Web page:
Book Review: Columbine’s Tale by Rachel Nightingale

Having read and thoroughly enjoyed Harlequin’s Riddle, the first in the Tales of Tayra series by debut author, Rachel Nightingale, it was with much anticipation that I opened the second, Columbine’s Tale.

“For three hundred years the travelling actors of Litonya roamed the land entertaining crowds, but secretly leaving devastation in their wake. Is Mina the only person with the power to stop them?

In the ethereal otherworld of Tarya, Mina begins to master the rare, inexplicable powers  attached to her gift for storytelling. She discovers she can touch dreams, influence the real world, and perhaps find out who is manipulating Tarya for dark purposes. In the waking world Mina is on the run, beset by divided loyalties between the travellers, and caught between two men she could love and a brother who desperately needs her help.”

My thoughts:

As with all series, the reader should have read the first Harlequin’s Riddle. In Columbine’s Tale a short prologue provides a concise and engaging summary for the purposes of catch up, with many useful reminders of the story so far. Columbine’s Tale opens with Mina on the run, determined to find her brother, Paolo, and this time, she believes she knows where he is. She’s being pursued, too. Thinking she knows who by, she’s in terror for her life as she tries to escape the clutches of the Gazini players who are determined to keep her. Then Mina encounters Sofia, a master story teller, and together with their team, the two travel the countryside and, through the power of telling stories, hand back dreams stolen by the players. Mina is determined as ever to undo the wrongs of others, and her quest leads her into increasing danger. Mina’s quest is thwarted by menace and betrayals and as the story unfolds, petal by petal, old betrayals are healed and new secrets revealed.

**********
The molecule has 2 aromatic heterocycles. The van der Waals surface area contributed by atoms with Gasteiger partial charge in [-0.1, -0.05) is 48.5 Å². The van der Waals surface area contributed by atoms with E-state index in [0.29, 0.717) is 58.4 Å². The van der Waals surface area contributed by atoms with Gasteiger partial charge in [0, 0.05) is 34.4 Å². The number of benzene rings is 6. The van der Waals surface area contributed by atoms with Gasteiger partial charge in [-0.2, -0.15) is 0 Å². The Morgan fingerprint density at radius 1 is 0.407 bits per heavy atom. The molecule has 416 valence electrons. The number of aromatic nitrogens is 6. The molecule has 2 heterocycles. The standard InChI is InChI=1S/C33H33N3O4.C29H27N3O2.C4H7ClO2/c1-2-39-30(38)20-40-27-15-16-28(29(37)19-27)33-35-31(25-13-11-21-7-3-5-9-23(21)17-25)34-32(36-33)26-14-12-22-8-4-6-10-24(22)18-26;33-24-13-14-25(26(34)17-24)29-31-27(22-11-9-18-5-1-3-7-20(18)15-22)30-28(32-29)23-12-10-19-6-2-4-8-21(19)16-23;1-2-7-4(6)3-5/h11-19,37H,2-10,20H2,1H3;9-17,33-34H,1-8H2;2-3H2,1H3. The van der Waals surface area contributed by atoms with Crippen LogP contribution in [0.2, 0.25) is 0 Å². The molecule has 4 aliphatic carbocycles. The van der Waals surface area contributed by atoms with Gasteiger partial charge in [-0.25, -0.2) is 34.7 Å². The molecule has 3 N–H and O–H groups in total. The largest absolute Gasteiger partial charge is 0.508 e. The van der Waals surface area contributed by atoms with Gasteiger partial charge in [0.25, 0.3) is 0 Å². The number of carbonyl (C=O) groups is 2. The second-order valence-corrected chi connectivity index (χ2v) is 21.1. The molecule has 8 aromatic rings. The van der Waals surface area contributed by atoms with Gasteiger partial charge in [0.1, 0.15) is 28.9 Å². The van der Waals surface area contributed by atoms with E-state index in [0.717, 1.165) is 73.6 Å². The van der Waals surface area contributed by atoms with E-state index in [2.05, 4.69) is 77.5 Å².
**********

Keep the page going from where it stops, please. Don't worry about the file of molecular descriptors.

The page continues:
Through Mina and Sofia’s eyes, Nightingale portrays story telling as a gift, one that gives something to the listener, which she juxtaposes with the approach of the players who steal peoples’ dreams and hand them back to audiences as entertainment. But that is only the tip of this complex, intriguing and beautifully told novel.

Columbine’s Tale is told from multiple points of view and the main plot lines are carefully interwoven. The use of jump cuts works well as does the building of suspense, culminating in a dramatic edge-of-seat flourish and a denouement that leaves the reader wanting the third and last in the series.

Nightingale’s characterisation is impeccable, and with the fewest words she conjures a convincing three-dimensional cast. Descriptions are detailed and evocative, providing the reader with a powerful sense of place. Nightingale makes not only her imaginary Italy alive in the mind of the reader, but also her etheric realm, Tarya, in all of its layers and complexity. The prose is gentle, soft and acts on the psyche like balm. Tales of Tarya is a series to sink into and savour.